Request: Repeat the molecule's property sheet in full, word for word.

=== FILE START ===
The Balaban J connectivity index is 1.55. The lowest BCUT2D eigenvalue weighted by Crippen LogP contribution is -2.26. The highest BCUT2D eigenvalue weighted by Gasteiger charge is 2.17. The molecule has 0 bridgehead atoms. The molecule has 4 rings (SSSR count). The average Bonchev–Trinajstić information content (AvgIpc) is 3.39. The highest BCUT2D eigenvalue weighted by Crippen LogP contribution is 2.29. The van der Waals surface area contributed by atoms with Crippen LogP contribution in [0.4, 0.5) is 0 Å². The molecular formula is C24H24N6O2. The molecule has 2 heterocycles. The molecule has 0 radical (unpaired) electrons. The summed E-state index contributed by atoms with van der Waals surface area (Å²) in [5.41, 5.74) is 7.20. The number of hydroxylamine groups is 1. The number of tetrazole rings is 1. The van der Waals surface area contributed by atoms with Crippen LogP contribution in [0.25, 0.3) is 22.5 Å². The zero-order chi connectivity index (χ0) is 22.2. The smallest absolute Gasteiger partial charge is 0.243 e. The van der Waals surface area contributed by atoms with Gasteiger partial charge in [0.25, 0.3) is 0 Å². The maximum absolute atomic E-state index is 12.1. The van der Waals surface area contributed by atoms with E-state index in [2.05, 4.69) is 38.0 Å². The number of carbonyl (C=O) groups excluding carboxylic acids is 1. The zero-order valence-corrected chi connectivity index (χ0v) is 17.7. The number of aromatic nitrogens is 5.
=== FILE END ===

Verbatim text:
The Balaban J connectivity index is 1.55. The lowest BCUT2D eigenvalue weighted by Crippen LogP contribution is -2.26. The highest BCUT2D eigenvalue weighted by Gasteiger charge is 2.17. The molecule has 0 bridgehead atoms. The molecule has 4 rings (SSSR count). The average Bonchev–Trinajstić information content (AvgIpc) is 3.39. The highest BCUT2D eigenvalue weighted by Crippen LogP contribution is 2.29. The van der Waals surface area contributed by atoms with Crippen LogP contribution in [0.4, 0.5) is 0 Å². The molecular formula is C24H24N6O2. The molecule has 2 heterocycles. The molecule has 0 radical (unpaired) electrons. The summed E-state index contributed by atoms with van der Waals surface area (Å²) in [5.41, 5.74) is 7.20. The number of hydroxylamine groups is 1. The number of tetrazole rings is 1. The van der Waals surface area contributed by atoms with Crippen LogP contribution in [0.25, 0.3) is 22.5 Å². The zero-order chi connectivity index (χ0) is 22.2. The smallest absolute Gasteiger partial charge is 0.243 e. The van der Waals surface area contributed by atoms with Gasteiger partial charge in [0.25, 0.3) is 0 Å². The maximum absolute atomic E-state index is 12.1. The van der Waals surface area contributed by atoms with E-state index in [2.05, 4.69) is 38.0 Å². The number of carbonyl (C=O) groups excluding carboxylic acids is 1. The zero-order valence-corrected chi connectivity index (χ0v) is 17.7. The number of aromatic nitrogens is 5.